Whatever one’s view of this question, “we have given up a huge strategic advantage for the United States and left ourselves more vulnerable — not just to terrorism emanating from Afghanistan but from the impression we created all around the world by withdrawing.” This was “an unforced error, the consequences of which we can only begin to ascertain.”
A great problem was a lack of commitment at the top. Bolton explains: “Three successive administrations — Obama, Trump, and Biden — didn’t believe in the efficacy, the insurance policy, of having American forces remain in Afghanistan. They never made the case to the American people that we were safer preventing the terrorists from coming back into power than we were if we tried to defend the homeland at the borders of the homeland.”
In Bolton’s view, presidents should have said, “Look: We’re gonna be in Afghanistan for a long time. And the reason is, so we don’t have another 9/11. We’re gonna do whatever we can to keep the cost down. We’re certainly gonna look out for our troops. But this is the safest way to protect us.”
A majority, says Bolton, would have understood and agreed.
But presidents kept saying, “We gotta get out.” The Taliban said to us, notoriously, “You have the watches, we have the time.” We kept saying, “Is it soup yet? Is it soup yet? Are we done? Are we done?” All the Taliban had to do was wait.
The Trump administration, in its negotiations with the Taliban, cut out the Afghan government. This was “the original sin” of those negotiations, says Bolton. First, “we violated one of our most fundamental principles: We don’t negotiate with terrorists.”
But also, in full view of the Afghan people, we in effect delegitimized the government we had helped to create — a government that, for all its flaws, had some democratic legitimacy. Of which the Taliban has none.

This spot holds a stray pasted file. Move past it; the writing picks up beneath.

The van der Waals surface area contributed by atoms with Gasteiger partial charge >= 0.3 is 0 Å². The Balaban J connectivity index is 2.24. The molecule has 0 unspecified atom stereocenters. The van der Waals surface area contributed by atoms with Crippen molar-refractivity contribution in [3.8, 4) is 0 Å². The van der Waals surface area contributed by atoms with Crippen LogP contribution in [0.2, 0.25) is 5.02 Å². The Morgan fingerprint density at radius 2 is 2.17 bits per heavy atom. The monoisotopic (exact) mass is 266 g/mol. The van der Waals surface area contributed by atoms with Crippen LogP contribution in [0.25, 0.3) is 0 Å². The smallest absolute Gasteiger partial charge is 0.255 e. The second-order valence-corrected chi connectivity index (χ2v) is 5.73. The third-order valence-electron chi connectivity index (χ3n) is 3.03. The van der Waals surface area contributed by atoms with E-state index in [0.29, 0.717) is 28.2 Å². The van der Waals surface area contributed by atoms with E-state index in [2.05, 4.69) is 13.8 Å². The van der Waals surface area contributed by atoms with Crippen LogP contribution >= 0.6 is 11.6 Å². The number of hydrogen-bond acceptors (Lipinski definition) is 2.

So, why was the government demoralized? Why was the military demoralized? Wouldn’t you be?
From Donald Trump and his people, you have heard the following claim: Yes, we were going to withdraw, too — earlier than Biden — but we would have done it well, you see. What does Bolton think of this claim?
They had no plan, he says. If Trump had had a plan — if Mike Pompeo had had a plan — they would be laying it out, right now. They would be telling us what they would have done. They would be boasting about it. But no . . .
In the White House, Bolton saw that President Trump wanted to withdraw from Afghanistan for domestic political reasons. “He wanted to say, ‘I ended an endless war, I’ve gotten us out of Afghanistan.’ He no more cared about the details or implications of withdrawal than did the chair he was sitting on.”
We could have kept “a relatively small number of forces” in Afghanistan for counterterrorism, says Bolton. “We would have had intelligence assets as well.” Instead, “we’ve given it all up. We have walked away for no purpose other than to satisfy a bumper-sticker slogan that we ended an endless war.” Hence, “we are less secure now than before the withdrawal.”
Toward the end of our conversation, I ask John Bolton, “Will we have to go back? Go back into Afghanistan, having withdrawn?” Bolton cites the example of Iraq. President Obama and his team were proud to have removed all U.S. forces from Iraq. The administration washed its hands of Iraq, smugly and ignorantly (from my point of view).
ISIS rose, and we had to go back in.
About our present situation, Bolton says this: “There’s no vacuum in international politics. China, Russia, Pakistan, and Iran will fill the void that we’ve left, all of it to our detriment.”
Again, my Q&A with John Bolton is here. Many would not like what he has to say — many on left and right — but he says it straight, he makes a lot of sense, and his words are to be reckoned with. I believe he thinks very, very clearly on the subject, as on others.